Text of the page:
1970s ACTIVISM & AUTONOMY: stories from East London Big Flame


Building Workers Group

Free the three image from posterWhy we did it

There was never any conscious strategy to engage with the building industry. Our engagement grew out of the people we got to know from other situations – active trades union militants with long experience. We learnt from them. The background was the successful building workers’ strike in late summer 1972 to back up demands for better pay and conditions. (At the time there were more deaths due to poorly observed safety regulations than in the mines). After the strike, the ‘Shrewsbury 24’, were prosecuted for ‘crimes’ linked to picketing. (One of them was Ricky Tomlinson who after his tangles with the prison system went on to star in TV’s The Royle Family and other films.) We thought it was important to get involved in defending them (see page 7 of In the Beginning).

What we did

In December 1973 three of the Shrewsbury 24 were jailed and some of the ELBF group were invited to get involved in fundraising for the East London Shrewsbury 24 Defence Committee and families of pickets (see Shrewsbury Social). In early 1974 six more of the ‘24’ went on trial. By June 1974 we were involved in weekly meetings of the East London Defence Committee.

In August 1974 the committee was renamed Building Workers Action Group (BWAG). During this time, one of the ELBF group got a job on a building site, and carried on working in building till early 1976. He was working on a GLC building site in Juniper Street and – with a friend he made on the site – managed to get it unionised within six weeks. By late summer 1974, there were enough workers in the union to win a majority ballot for recognition, so the management was obliged to talk to the union. (See page 3 of Minutes of ELBF General Meeting 18/8/74.) The next site he worked on made more use of sub-contractors, and proved impossible to unionise.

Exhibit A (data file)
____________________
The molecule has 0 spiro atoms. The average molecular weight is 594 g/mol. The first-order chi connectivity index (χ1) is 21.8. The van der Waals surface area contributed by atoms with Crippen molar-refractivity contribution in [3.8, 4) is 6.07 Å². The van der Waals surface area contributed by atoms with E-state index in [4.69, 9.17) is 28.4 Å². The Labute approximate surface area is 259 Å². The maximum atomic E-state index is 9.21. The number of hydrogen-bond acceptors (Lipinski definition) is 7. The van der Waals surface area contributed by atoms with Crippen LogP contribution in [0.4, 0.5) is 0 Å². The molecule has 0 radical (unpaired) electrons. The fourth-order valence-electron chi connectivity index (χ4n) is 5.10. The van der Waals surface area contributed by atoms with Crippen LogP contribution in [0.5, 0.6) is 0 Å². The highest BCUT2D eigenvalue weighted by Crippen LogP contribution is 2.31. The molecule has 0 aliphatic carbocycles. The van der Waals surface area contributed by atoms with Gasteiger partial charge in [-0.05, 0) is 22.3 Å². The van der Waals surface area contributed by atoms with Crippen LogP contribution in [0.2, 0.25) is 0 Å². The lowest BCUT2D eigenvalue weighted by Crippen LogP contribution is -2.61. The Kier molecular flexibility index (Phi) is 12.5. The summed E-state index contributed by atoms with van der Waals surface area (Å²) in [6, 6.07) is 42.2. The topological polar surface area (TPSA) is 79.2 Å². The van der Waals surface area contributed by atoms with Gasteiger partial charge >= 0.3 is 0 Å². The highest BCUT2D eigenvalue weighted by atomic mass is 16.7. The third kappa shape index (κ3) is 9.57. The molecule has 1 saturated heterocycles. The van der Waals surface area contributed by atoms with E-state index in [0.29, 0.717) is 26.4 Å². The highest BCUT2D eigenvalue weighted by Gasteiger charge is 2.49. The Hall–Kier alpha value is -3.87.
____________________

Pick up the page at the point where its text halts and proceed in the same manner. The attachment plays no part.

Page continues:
See his account within his personal story
“The work was physically tiring and occupied me all day. The evenings and weekend continued to be intense and demanding, but I felt entitled to draw limits. I befriended another young labourer, idealistic and hungry for knowledge about socialism, and together we unionised the site we were working on. The song 'You can't get me, I'm part of the union' had been big in the charts, and groups of young labourers spontaneously would burst into the refrain. It was good to feel briefly part of the organised working class. We had a laugh.

The next site I worked on was bigger and tougher; divide and rule among the sub-contractors was endemic. There was no chance of organising there, even though I brought along some of the experienced militants I knew to speak in the canteen at meal break.”

In the autumn of 1974, as Des Warren and Ricky Tomlinson were sent back to jail, a number of building sites nationally, especially in the north-west, stopped work (see Liverpool Big Flame article Free the Two Now!). In January 1975 we took part in a mass lobby in support of the ‘24’ that marched from Tower Hill to the Temple. Despite the protests, Ricky Tomlinson and Des Warren served two and three years respectively; after Des’s death in 2005 a campaign was launched to get a pardon for them which continues.

Looking Back…

Rising unemployment and the severe recession of the late ’70s and early ’80s, together with the cessation of local authority house-building under Margaret Thatcher, severely undermined union power in the building industry. These factors, together with the practice begun in the late ’80s of importing skilled labour teams from abroad, meant that union power has never really recovered. Recently the pervasiveness and longevity of the blacklisting that began at that time has been revealed. Much as it has scandalised some sections of the media and shocked those revealed to have been its victims, it is not surprising to those of us who were active at that time and long suspected the practice.